Saturday, February 18, 2017

Andrew Lloyd Webber gets writer's block

Don't cry for me, __________.

San Diego.
Cairo, Egypt.
Kansas City.
Costa Rica.
San Francisco.
Salt Lake City.
Glasgow, Scotland.
Brick, New Jersey.
North Dakota.
Rapa Nui.
Stockholm, Sweden
Perth, Australia.
Macon, Georgia.
London, England.
Ellis Island.
Fort Worth, Texas
Bangkok, Thailand.

I think I'll stop for today. Nothing seems to be working.

Hey, Evita, want to go out for pizza?

Thursday, February 16, 2017

The expectation versus the reality

I had high hopes that my grandson's years at university would be something like this:

The University of Illinois Men's Glee Club sings "Gaudeamus Igitur" (1:36)

But so far they are turning out to be more like this:

That's him, er, he with the DU on his palms.

Oh, well -- you're only young once.

Saturday, February 4, 2017

No mayonnaise in Ireland*

*attributed to an author named Will Stanton in a 1971 article in Reader's Digest.

I hope this post won't be too esoteric for you, dear reader, but if it is, it simply can't be helped.

If the title alone seems pretty esoteric, let me explain. It is one of the most famous lines the English poet John Donne ever wrote, expressed in our old friend Anguish Languish.

I'll prove it to you. In 1623, in an essay we know as Meditation XVII, Donne wrote:

No man is an island, entire of itself; every man is a piece of the continent, a part of the main. If a clod be washed away by the sea, Europe is the less, as well as if a promontory were, as well as if a manor of thy friend’s or of thine own were. Any man’s death diminishes me, because I am involved in mankind; and therefore never send to know for whom the bell tolls; it tolls for thee.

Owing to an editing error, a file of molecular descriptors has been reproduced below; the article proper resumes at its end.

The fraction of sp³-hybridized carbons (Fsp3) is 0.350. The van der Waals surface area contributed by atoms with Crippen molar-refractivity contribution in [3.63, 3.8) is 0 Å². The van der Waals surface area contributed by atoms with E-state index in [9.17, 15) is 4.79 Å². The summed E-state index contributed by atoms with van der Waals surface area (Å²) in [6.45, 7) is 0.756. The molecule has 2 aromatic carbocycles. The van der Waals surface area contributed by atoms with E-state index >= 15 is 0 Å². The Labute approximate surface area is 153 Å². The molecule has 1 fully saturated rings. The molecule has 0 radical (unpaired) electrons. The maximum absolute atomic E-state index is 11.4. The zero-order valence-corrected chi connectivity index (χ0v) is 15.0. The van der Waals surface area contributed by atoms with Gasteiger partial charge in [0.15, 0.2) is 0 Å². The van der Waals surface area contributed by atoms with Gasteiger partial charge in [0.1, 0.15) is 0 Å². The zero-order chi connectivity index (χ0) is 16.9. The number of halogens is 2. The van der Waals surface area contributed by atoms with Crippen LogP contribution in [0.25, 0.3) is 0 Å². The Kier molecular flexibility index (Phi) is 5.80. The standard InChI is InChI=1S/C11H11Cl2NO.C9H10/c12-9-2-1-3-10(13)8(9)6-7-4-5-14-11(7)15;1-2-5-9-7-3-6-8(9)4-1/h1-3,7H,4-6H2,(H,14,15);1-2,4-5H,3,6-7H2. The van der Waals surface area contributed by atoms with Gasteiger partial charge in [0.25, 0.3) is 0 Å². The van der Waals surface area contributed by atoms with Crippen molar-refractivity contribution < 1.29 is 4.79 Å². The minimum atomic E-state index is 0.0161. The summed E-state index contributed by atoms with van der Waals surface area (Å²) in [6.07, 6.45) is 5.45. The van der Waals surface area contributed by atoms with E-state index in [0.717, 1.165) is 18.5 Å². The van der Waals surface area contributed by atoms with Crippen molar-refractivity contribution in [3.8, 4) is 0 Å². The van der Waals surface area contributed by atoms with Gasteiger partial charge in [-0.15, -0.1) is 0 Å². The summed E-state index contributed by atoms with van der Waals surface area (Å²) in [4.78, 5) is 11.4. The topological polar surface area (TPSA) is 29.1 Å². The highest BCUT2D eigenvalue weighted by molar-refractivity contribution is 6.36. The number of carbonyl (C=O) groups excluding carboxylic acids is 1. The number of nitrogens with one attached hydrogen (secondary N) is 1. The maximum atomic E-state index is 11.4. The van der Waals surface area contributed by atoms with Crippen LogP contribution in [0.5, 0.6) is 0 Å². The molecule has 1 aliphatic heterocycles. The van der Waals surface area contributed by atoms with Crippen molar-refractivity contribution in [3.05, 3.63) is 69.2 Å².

You see what Will Stanton did there. No mayonnaise in Ireland. This is where you laugh politely or groan and roll your eyes, whichever you feel is more appropriate.

Which brings us to Yorkshire Pudding's riddle.

In his spare time my cyberfriend Yorkshire Pudding likes to take long walks in his native Yorkshire and then blog about them afterward. He recently posted the following:

"On the edge of Low Bradfield I came across [a] disused building. I thought it was an old barn but then I spotted an early nineteenth century plaque above one of the doors. It reads like this "1826/ Rebuilt at the Curate's sole cost./Nemo soli sibi natus". Translated, the Latin phrase means "Nobody is born alone". Why would such a plaque appear on a barn? I have been unable to solve this riddle."

I shall now attempt to solve Yorkshire Pudding's riddle, "Why would such a plaque appear on a barn?"

The phrase "Nobody is born alone" had a familiar ring. It reminded me of a somewhat similar statement in the fourteenth chapter of the book of Romans in the New Testament:

7 For none of us liveth to himself, and no man dieth to himself.

Here it is in the Vulgate, the fourth-century Latin version of the Bible:

7 Nemo enim nostrum sibi vivit, et nemo sibi moritur.

In context, the passage turns out to be all about the Lord (surprise, surprise!) as the next verse says, "Whoever lives lives unto the Lord, and whoever dies dies unto the Lord; therefore whether we live or die, we are the Lord's." Since many who read this blog are atheist, however, we will not go down this road any further.

I do definitely think, however, that the sentiment on the barn plaque has its roots in the passage from Romans.

In my research I discovered that the same quotation, Nemo soli sibi natus (Nobody is born alone), was also placed over the church door in Ecclesfield in 1695. The following is from page 202 of The History of the Parish of Ecclesfield: In the County of York:

"[Vicar Edward Mansel] also rebuilt the parsonage-house in 1695, over the door of which he placed this inscription, which, or a copy of it, is still just within the entrance of the present Vicarage:

Edward Mansel. Vicar 1695.
Nemo Soli Sibi Natus.
Vivat Rex.
Floreat Ecclesia.